They also like pasta, crackers, and other grain products (but can get gummed up if they eat too much). We also add flax seeds, sunflower seeds, and finely crushed egg shell to their feed from time to time. Because there are free-range in the back yard, they also eat grass, seeds, worms and other bugs, and all the leaves off my wife’s prized beet crop.
The day we got the chickens, we immediately liberated them into the back yard. Unfortunately, when it came for them to roost at nightfall, they had no idea that their ark was their accommodations. We spent some time in the dark, chasing chickens, and pulling them out of rhododendron trees. It took two nights of us placing them in their ark at night before they figured it out, and they learned to put themselves to bed. I would recommend keeping them penned up under their ark for a couple of days to save yourself the joy of the chicken round-up.
If you are going to let your chickens free-range, you have to consider the risks from other animals. A full grown chicken can take on a cat, but don’t stand a chance against a dog. Raccoons are very real threat as well, and are the reason we secure the chickens every night. Our dog has a high prey-drive, so it took a few weeks to teach her that the chickens (like the cat) were off limits. She’s pretty good now.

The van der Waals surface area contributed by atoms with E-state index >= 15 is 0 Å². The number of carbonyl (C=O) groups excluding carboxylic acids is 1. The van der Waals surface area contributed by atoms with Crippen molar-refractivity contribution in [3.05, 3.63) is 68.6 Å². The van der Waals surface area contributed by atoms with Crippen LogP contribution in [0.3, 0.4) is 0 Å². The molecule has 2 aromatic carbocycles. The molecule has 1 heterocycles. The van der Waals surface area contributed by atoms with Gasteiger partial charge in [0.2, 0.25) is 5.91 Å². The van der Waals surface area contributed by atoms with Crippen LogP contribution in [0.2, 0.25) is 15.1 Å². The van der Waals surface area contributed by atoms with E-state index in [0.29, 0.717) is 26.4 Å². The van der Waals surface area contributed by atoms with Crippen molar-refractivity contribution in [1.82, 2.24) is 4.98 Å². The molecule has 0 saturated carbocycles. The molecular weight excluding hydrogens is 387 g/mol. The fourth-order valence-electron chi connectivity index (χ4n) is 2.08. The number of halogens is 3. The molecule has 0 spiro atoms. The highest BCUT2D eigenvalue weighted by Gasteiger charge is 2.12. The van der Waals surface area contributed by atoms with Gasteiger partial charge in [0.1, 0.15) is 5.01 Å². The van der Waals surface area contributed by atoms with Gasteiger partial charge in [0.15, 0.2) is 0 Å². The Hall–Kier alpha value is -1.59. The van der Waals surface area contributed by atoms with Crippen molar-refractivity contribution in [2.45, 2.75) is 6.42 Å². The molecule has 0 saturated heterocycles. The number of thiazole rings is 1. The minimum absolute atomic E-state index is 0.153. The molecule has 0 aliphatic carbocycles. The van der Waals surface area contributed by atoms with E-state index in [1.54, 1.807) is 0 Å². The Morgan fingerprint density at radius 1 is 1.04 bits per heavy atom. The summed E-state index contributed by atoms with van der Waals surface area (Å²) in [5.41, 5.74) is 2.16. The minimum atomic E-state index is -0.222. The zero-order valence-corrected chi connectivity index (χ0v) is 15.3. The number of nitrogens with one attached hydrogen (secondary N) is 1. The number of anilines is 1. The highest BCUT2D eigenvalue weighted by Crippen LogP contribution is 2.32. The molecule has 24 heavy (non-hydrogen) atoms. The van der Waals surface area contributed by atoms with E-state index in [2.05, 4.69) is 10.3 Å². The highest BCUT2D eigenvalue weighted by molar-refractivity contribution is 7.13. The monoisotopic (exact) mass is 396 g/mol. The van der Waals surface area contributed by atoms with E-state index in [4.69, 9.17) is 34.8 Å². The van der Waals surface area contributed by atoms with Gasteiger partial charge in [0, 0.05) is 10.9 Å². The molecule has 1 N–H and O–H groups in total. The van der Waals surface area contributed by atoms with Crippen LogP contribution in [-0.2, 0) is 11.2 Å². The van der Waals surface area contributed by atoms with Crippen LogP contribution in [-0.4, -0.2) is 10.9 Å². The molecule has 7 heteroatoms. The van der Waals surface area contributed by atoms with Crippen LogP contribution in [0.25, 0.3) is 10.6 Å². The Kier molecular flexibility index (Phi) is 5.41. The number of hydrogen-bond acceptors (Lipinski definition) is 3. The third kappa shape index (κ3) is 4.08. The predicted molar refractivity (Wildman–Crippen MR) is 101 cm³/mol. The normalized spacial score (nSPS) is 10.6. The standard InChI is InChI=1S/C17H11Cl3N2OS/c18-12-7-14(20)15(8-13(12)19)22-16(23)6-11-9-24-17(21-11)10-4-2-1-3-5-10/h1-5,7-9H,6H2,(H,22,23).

And now to the reason (presumably) you want chickens – the eggs. The Australorp was a famed egg producer prior to the industrial-farming movement. The average Australorp will produce 250-300 eggs, and one Australorp set a world record, laying 364 eggs in 365 days. The production of eggs is linked to the amount of light the chicken gets over the day (modern egg producers cheat with artificial light), and the colour of the egg is determined by the colour of the chickens ear lobes
A chicken will lay heavily for about 2 years, and then the production of eggs will start to decline. A domestic chicken can live for 17 years, however. You need to decide what you will do with your chickens when they hit menopause (or as I like to think of it, egg-o-pause). If they are pets, then eggs are a side benefit. But if food is the idea, then you’ll have a hard decision to make a few years down the road.
A piece of advice – don’t run around promising your neighbours the excess from your anticipated glut of eggs – it takes a while to for them to get up to speed. So far, of our three chickens, one is laying, and in the last 3 months, we’ve gotten 2 dozen eggs. We should get 2-3 eggs a day in the spring and summer, but you never know.